Picture of the Faith-Led march, Seattle, in response to Ferguson’s jury decision in no indictment of officer Darren Wilson
I am an intern at The Church Council of Greater Seattle and there are a set of responsibilities that I have/had to fulfill. I started a resource guide and website counterpart for migrants in our community, I set up our monthly living wage working group meetings, and recently I created a couple community workshops for those who would be affected by Obama’s new immigration reform announcement. All good things, but after my conversation with a friend of mine I realized a balance between the idea of “being” and “doing” was missing.
You see,“doing” is so much easier to do. We can quantify what we do, see, count, and judge our results. We can also count the results of not doing. After we accomplish something our next thought tends to be on the “what’s next?” There’s never this moment of reflection on what has been done because we are so consumed on tackling our next tasks. For myself I can see how I’ve been caught up in the “doing” versus the “being.” Somewhere along the lines I lost my passion for doing some of the things that were mentioned above. They became things on a checklist that had to be checked off before certain due dates. I had lost that energy I came into the program with.
I’ve had many moments where I began to ask myself the “why I am here” questions and then start a list of all the things I could have been doing this year. I think the reason why I find myself in these states of mind is because my sense of being was somewhere buried underneath all of the deadlines, tasks, and projects that are constantly growing. I believe the idea of “being” is challenging one self to think of how the work we are doing drives our spirituality and how our spirituality drives our work. If no reflection is going on then you might find yourself (like me) disconnected between your work and who you are. They become a year long to do list.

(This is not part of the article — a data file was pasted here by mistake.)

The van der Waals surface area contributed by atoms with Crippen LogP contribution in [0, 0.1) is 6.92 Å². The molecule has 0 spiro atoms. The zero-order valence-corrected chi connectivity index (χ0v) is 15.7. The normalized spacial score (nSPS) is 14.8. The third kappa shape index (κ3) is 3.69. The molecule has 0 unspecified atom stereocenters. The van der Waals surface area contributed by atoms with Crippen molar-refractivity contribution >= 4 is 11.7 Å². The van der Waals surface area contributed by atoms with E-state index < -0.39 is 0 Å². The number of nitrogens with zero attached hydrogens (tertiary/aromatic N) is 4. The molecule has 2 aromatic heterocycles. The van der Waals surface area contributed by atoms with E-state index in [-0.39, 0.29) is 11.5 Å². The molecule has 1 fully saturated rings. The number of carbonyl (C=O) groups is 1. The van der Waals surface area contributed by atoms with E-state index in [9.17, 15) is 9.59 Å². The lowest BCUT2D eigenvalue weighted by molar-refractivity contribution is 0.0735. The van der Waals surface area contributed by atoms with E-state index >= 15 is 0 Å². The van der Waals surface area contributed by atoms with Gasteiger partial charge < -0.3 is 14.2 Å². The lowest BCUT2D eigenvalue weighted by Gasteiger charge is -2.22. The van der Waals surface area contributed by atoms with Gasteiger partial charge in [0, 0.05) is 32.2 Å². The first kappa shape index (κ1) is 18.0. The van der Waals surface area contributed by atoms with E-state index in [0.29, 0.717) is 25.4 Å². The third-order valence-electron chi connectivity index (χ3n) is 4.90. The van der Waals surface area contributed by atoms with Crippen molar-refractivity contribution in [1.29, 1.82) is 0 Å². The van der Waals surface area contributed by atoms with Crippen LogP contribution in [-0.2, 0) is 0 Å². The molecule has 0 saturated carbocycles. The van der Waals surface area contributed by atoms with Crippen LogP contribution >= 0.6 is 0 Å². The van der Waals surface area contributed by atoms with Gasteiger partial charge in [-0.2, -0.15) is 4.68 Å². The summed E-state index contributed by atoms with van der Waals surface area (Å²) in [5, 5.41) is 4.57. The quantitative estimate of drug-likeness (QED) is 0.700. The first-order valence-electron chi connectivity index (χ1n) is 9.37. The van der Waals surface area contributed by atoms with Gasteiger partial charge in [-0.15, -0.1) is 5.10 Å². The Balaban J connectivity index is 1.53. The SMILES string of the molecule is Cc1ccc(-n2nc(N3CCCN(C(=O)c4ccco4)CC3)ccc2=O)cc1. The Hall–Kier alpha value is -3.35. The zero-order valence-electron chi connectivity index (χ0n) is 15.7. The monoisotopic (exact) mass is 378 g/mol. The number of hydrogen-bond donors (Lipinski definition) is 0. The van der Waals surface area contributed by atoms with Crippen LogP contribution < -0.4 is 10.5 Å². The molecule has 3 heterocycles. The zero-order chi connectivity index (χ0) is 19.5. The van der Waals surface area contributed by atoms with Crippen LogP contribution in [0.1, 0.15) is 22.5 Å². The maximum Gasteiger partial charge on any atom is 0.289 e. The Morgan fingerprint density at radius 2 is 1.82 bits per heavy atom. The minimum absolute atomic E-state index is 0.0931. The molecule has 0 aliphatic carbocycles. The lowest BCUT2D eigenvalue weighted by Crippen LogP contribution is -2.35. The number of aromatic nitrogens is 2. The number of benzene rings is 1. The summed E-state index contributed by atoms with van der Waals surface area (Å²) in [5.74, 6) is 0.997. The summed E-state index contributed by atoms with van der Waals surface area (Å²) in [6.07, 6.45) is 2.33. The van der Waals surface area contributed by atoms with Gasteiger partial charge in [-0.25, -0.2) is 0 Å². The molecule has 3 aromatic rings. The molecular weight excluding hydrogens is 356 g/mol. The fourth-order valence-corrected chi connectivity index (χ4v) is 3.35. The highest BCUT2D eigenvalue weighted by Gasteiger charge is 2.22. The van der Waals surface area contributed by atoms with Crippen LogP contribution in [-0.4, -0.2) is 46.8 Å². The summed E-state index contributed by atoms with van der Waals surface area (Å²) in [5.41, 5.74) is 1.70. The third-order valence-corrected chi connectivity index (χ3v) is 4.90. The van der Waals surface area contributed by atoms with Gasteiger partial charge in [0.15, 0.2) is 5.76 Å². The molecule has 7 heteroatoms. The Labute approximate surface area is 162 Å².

What does it actually mean for us (me) to march in a rally for social justice?
What does it actually mean for us (me) to advocate for a living wage?
What does it actually mean for us (me) to advocate for the rights of those undocumented?
What does it actually mean for us (me) to advocate in ending homelessness?
I am at a point in my life where I am being reminded of what it means to fully live out (be) the work I am doing rather than to just do my work. I want to learn more about who I am in this year of service and leave the program a year from now knowing that every Mon-Fri I was able to enhance the Kingdom of God in either small or big ways.
Thanks for reading.
Here is a Link to the Sin Fronteras Resource Guide I was able to work on.